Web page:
Helion's Operation Meghdoot: India's war in Siachen 1984-2020

Author/Artists: Sanjay Badri-Maharaj


Helion  Publishing


$29.95 MSRP from Casemate


Scott Van Aken

Notes: 64 pages, softcover, photos and maps
ISBN 978-1-914059-30-8

Ever since The Indian Independence Act of 1947 which separated British India into what became Republic of India and the Islamic Republic of Pakistan, there have been tensions between the two nations. Some was simply a 'Cold War' such of situation, while other times it was full fledged war and yet others there were smaller conflicts.

Not surprising is that the extreme northwestern area of India (basically Kashmir) has been the cause of many of these conflicts. Currently India controls part of the area while Pakistan has the other. The Siachen is a glacier that is located in the north western part of India, next to the Pakistan and China border. It is located at an elevation of 17,000 feet so is not only in an uninhabited area, but is also quite inhospitable. In fact, the only people who had visited this area are mountain climbers and not very many of them.

Pakistan claims sovereignty over the glacier and Pakistani maps show that it is within Pakistan's borders. However, India also claims that area and thought that maps showed such. However, in 1983, while looking over maps of the area it was discovered that Pakistan had, for years, not only had its maps show the area as Pakistani, but had been authorizing climbing and rafting expeditions in the area. One thing that led to this was that Indian Intelligence reported Pakistan purchasing equipment for operating at extreme altitudes.

The race was on. Pakistan had hoped to place troops on the glacier, thereby cementing their claim to the area and wanted to pre-empt India from doing the same thing. They planned on their expedition for May 1984 when the winter was nearly over. However, India pre-empted their pre-emption by beating them to it and had troops in the passes starting in April of 1984. Pakistan then made a concerted effort to push the Indian Army out of the area, but since India held the high ground, their efforts were not successful. This began a series small events that did not changed the status quo. A ceasefire was signed in 2003, but it has not changed either side's opinions of to whom it belongs.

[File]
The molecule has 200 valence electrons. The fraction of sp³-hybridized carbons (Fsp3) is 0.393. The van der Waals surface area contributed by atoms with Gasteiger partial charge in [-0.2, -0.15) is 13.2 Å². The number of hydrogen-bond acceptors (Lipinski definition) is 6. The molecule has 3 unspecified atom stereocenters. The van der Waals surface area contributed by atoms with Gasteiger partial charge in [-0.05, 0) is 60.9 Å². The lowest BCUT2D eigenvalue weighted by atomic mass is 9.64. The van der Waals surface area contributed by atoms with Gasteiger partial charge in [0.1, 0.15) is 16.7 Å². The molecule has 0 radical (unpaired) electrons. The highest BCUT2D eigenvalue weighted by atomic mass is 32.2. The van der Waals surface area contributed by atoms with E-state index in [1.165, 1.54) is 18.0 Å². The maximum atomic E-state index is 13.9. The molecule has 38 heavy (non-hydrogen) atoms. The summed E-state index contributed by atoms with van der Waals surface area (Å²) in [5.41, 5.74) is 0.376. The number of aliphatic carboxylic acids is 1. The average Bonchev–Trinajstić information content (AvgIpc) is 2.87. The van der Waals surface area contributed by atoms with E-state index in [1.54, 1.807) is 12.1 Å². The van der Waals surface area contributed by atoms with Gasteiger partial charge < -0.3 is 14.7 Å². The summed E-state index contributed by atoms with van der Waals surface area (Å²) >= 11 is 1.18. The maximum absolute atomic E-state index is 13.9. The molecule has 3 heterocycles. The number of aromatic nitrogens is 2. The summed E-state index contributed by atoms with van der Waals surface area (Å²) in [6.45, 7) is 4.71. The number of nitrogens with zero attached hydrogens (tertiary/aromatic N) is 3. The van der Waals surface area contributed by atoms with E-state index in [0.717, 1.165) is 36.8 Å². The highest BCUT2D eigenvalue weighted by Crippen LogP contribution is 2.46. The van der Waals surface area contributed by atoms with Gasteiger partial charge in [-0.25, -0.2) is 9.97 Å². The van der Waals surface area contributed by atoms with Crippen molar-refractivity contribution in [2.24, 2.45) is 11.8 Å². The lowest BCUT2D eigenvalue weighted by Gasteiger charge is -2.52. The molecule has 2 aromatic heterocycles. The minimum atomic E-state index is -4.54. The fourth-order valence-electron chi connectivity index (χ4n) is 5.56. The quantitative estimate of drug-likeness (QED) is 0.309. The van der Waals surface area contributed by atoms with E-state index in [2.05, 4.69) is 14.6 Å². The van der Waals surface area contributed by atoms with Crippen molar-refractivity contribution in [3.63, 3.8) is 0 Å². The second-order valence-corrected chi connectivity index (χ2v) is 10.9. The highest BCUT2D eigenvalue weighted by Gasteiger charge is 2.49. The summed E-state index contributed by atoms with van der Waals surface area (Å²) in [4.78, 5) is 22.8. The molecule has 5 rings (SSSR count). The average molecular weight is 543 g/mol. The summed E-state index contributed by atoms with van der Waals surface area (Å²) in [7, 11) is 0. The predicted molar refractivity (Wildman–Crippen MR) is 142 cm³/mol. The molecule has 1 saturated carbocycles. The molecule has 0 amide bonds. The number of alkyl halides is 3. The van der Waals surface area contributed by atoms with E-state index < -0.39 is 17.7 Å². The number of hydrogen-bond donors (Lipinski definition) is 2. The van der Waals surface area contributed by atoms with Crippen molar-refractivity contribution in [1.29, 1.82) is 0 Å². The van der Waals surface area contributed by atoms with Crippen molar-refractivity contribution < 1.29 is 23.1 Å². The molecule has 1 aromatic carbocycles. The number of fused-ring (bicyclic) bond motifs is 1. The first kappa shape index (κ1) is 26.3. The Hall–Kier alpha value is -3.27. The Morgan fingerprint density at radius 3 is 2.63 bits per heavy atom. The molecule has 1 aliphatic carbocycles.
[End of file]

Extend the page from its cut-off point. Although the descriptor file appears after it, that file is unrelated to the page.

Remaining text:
The author has done considerable research into the subject. The Siachen is often called 'The Third Pole' as it is harsh to the extreme. Keeping troops there at such altitudes requires considerable training and acclimatizing. It is also difficult to keep supplied as there are no airfields in the area and many helicopters cannot operate well at that elevation. However, India is determined to keep the area under their control. It all makes for a great book where battling the conditions is as difficult if not more than combat in the mountains. It is very much a great read and I can easily recommend this one to you. 

July 2021

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